As of Tuesday, Aug. 29, the Writers Guild of America (WGA) has been on strike for 115 days and it’s been 47 days since the Screen Actors Guild (SAG) joined them on the picket line. This is the first time the WGA and SAG have been on strike together since 1960.
This time, the crux of the strikers’ demands center around the payment of residuals in the age of streaming and the future use of AI in Hollywood.
While the demands of the writers and actors seem more than reasonable, studio executives continue to claim that things are not that simple.
The main issues — streaming residuals, AI regulation and minimums — have long been overlooked and ignored by studio executives. While A-list actors might get million-dollar paychecks, millions of actors and writers are barely scraping by because of corporate greed.
For example, David Zaslav, the CEO of Warner Bros. Discovery, earns $39 million per year as of 2022 while writers and actors who are entirely responsible for that paycheck cannot even keep the lights on or put food on the table.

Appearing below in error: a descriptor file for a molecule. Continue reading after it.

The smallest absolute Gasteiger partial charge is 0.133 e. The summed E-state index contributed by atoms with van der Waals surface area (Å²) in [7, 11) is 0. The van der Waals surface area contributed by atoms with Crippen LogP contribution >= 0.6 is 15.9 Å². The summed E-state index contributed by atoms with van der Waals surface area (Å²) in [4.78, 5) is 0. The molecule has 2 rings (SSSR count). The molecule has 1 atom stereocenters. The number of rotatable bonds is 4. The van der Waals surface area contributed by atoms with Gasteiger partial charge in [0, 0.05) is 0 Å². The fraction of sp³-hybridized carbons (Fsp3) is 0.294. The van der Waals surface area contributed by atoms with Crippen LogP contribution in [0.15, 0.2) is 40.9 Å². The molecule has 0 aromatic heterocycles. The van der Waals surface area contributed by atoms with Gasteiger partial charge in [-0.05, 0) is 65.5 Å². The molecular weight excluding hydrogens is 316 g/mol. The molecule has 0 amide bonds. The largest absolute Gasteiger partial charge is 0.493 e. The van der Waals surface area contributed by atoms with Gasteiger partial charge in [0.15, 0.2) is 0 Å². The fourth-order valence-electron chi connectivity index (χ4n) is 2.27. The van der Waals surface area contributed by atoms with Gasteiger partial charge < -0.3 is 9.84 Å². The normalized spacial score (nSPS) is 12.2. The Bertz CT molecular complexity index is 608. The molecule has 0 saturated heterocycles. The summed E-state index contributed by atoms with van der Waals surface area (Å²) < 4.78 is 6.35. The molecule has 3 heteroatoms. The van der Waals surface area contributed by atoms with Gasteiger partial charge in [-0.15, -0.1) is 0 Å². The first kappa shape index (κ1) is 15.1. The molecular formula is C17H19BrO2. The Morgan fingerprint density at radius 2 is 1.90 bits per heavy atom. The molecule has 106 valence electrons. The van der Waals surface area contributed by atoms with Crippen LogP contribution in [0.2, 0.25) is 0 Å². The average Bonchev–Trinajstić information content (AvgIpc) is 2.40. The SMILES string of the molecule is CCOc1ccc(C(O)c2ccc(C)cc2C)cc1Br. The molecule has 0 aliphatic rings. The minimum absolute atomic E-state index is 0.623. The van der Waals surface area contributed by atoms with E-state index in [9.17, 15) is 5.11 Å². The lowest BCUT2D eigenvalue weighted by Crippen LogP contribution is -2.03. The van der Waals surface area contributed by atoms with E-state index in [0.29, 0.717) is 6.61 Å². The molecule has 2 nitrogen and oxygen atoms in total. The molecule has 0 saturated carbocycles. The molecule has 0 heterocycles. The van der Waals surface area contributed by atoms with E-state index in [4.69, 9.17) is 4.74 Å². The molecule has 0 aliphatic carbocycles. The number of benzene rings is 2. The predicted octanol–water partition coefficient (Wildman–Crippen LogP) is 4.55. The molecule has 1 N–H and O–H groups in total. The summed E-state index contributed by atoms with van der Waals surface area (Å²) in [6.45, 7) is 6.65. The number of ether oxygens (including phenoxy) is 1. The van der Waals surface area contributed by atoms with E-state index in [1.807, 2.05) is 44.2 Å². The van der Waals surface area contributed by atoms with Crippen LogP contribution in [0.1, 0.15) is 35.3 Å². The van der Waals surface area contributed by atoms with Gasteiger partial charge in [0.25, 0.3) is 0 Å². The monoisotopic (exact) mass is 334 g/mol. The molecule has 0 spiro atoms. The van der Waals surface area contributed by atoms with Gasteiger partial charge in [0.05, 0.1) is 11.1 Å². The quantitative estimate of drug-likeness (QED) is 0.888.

Many actors have come out since the strike began revealing just how miniscule their residuals check have been in the wake of streaming. Mandy Moore, who played Rebecca Pearson on the hit-series “This Is Us” has revealed checks for as low as a penny.
Another example is Netflix and the series “Orange is the New Black.” Despite the show being easily one of Netflix’s earliest and biggest success stories, the stars of the series have not seen any rewards for their hard work. Kimiko Glenn, who played Brook Soso, has earned a total of $27.30 for the 44 episodes she starred in.
On top of working demanding jobs that pay so little, now writers and actors must worry about AI making their jobs obsolete completely. The studio wants actors to have their appearances completely digitized, and after one single payment for the day of the scan, the studios would not have to pay them again and would essentially own their likenesses forever.
While the notion of AI writing an entire movie still seems a little far-fetched, the technology could eventually be advanced enough to at least perform rewrites and finish unfinished scripts as the strike continues.
Now there are some arguing that these strikes are going to disrupt the entertainment industry in terms of major releases. Films such as “Dune: Part Two” and “Spider-Man: Beyond the Spider-Verse” have already been delayed into 2024 and the latter being indefinitely.
However, that’s the whole point of striking in general. It is meant to be disruptive. Sooner or later, studios will have to keep delaying films, and the well will dry up to the point where the studios will have to listen to reason and give the writers and actors what they want. In case you needed a reminder, they simply want living wages and job security, not an unreasonable request.